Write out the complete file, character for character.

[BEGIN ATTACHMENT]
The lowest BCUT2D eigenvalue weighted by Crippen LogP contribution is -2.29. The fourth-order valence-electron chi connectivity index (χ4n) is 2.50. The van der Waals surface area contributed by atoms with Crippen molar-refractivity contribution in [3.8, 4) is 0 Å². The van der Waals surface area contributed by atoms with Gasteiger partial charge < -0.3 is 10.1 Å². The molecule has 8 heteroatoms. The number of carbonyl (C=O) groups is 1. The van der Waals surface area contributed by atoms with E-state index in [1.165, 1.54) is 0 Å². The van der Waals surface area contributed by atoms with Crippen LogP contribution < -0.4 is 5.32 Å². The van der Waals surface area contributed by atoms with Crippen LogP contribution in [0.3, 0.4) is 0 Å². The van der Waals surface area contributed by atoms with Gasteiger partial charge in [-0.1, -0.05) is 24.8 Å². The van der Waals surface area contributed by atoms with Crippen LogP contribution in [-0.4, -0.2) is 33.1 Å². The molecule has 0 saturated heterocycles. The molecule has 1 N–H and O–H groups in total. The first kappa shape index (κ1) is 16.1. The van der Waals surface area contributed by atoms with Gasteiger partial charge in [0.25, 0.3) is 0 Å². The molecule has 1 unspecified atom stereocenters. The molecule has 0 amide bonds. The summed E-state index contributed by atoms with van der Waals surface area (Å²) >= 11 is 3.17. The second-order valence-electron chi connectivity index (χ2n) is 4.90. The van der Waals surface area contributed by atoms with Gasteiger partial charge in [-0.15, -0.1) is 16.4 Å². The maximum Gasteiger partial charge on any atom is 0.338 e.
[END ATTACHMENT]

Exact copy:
The lowest BCUT2D eigenvalue weighted by Crippen LogP contribution is -2.29. The fourth-order valence-electron chi connectivity index (χ4n) is 2.50. The van der Waals surface area contributed by atoms with Crippen molar-refractivity contribution in [3.8, 4) is 0 Å². The van der Waals surface area contributed by atoms with Gasteiger partial charge < -0.3 is 10.1 Å². The molecule has 8 heteroatoms. The number of carbonyl (C=O) groups is 1. The van der Waals surface area contributed by atoms with E-state index in [1.165, 1.54) is 0 Å². The van der Waals surface area contributed by atoms with Crippen LogP contribution < -0.4 is 5.32 Å². The van der Waals surface area contributed by atoms with Crippen LogP contribution in [0.3, 0.4) is 0 Å². The van der Waals surface area contributed by atoms with Gasteiger partial charge in [-0.1, -0.05) is 24.8 Å². The van der Waals surface area contributed by atoms with Crippen LogP contribution in [-0.4, -0.2) is 33.1 Å². The molecule has 0 saturated heterocycles. The molecule has 1 N–H and O–H groups in total. The first kappa shape index (κ1) is 16.1. The van der Waals surface area contributed by atoms with Gasteiger partial charge in [0.25, 0.3) is 0 Å². The molecule has 1 unspecified atom stereocenters. The molecule has 0 amide bonds. The summed E-state index contributed by atoms with van der Waals surface area (Å²) >= 11 is 3.17. The second-order valence-electron chi connectivity index (χ2n) is 4.90. The van der Waals surface area contributed by atoms with Gasteiger partial charge in [-0.15, -0.1) is 16.4 Å². The maximum Gasteiger partial charge on any atom is 0.338 e.